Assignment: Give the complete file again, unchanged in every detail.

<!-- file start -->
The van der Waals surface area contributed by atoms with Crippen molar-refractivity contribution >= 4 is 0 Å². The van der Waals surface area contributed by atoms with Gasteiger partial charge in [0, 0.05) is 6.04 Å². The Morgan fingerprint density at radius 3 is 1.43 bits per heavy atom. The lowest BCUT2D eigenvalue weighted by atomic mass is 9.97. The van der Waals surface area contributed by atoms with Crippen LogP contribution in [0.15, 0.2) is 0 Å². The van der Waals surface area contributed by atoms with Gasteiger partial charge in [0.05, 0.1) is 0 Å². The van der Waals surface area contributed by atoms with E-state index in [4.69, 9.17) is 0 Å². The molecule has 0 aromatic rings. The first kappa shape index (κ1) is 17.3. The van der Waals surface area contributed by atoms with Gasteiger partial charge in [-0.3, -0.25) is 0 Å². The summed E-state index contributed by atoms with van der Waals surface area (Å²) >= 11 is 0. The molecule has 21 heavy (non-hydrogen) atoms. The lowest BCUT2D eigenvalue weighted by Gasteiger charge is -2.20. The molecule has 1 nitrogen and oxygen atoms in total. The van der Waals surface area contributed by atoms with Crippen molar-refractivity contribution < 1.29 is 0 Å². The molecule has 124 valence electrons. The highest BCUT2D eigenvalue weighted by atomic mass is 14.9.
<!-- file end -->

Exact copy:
The van der Waals surface area contributed by atoms with Crippen molar-refractivity contribution >= 4 is 0 Å². The van der Waals surface area contributed by atoms with Gasteiger partial charge in [0, 0.05) is 6.04 Å². The Morgan fingerprint density at radius 3 is 1.43 bits per heavy atom. The lowest BCUT2D eigenvalue weighted by atomic mass is 9.97. The van der Waals surface area contributed by atoms with Crippen LogP contribution in [0.15, 0.2) is 0 Å². The van der Waals surface area contributed by atoms with Gasteiger partial charge in [0.05, 0.1) is 0 Å². The van der Waals surface area contributed by atoms with E-state index in [4.69, 9.17) is 0 Å². The molecule has 0 aromatic rings. The first kappa shape index (κ1) is 17.3. The van der Waals surface area contributed by atoms with Gasteiger partial charge in [-0.3, -0.25) is 0 Å². The summed E-state index contributed by atoms with van der Waals surface area (Å²) >= 11 is 0. The molecule has 21 heavy (non-hydrogen) atoms. The lowest BCUT2D eigenvalue weighted by Gasteiger charge is -2.20. The molecule has 1 nitrogen and oxygen atoms in total. The van der Waals surface area contributed by atoms with Crippen molar-refractivity contribution < 1.29 is 0 Å². The molecule has 124 valence electrons. The highest BCUT2D eigenvalue weighted by atomic mass is 14.9.